As countries emerge from mandatory social distancing measures, it is vital to keep the public up to date with trustworthy information in a timely manner and curb the spread of rumors online. Singapore emerged from its “circuit-breaker” measures in early June, with its government constantly communicating the latest infection figures, policy changes and tips for staying healthy on its official website. It also adopted a multi-channel approach to amplification on social media platforms such as Telegram and WhatsApp to keep their citizens updated.
Government communications in a post-COVID-19 landscape
What messages are governments around the world communicating as they transit to the recovery phase? What lessons on crisis recovery and effective communications can businesses learn from these measures? Here are some examples from government press releases that were distributed via PR Newswire.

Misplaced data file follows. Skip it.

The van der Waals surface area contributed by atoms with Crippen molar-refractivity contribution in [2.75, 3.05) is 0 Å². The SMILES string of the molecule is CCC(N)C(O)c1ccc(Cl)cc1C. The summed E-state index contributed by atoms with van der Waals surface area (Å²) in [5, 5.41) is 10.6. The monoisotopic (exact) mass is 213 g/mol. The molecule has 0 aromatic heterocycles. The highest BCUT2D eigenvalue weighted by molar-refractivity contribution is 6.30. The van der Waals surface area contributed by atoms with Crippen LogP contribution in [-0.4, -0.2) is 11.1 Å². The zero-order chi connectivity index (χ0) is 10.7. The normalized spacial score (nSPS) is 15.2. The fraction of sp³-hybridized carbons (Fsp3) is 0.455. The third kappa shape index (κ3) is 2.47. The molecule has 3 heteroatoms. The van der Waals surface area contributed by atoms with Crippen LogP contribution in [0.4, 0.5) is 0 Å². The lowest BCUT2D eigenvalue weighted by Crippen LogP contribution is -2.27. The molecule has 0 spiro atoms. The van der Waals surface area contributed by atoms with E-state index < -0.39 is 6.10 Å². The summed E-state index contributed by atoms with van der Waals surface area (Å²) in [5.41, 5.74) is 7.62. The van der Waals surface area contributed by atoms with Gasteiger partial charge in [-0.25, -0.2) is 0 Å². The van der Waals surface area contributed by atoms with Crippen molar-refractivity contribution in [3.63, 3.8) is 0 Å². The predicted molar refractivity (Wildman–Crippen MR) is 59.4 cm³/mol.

- The Indonesian Ministry of Tourism and Creative Economy
The Ministry of Tourism and Creative Economy is implementing CHS (Cleanliness, Health, and Safety) program in Indonesian locations related to tourism and creative economy as a strategy to accelerate the recovery of tourism and creative economy sector after COVID-19, with Bali becoming the pilot project. This release demonstrates Indonesia’s commitment to addressing tourists’ concerns that emerged with COVID-19. As the world-famous tourism destination, Bali is associated with this scheme, prominent news media such as The Daily Mail and travel media such as TTG Asia have published related reports.
Over the past month, the ministry has also rolled out other initiatives to get the travel and tourism sector back on its feet. It co-launched “Indonesia Care” a national campaign to implement health protocols and verification in order to present clean, healthy, safe, and environmentally sustainable destinations, and issued a release on urging Indonesia’s social investment community to develop the country’s tourism and creative economy sector through crowdfunding, partnerships and philanthropic investment.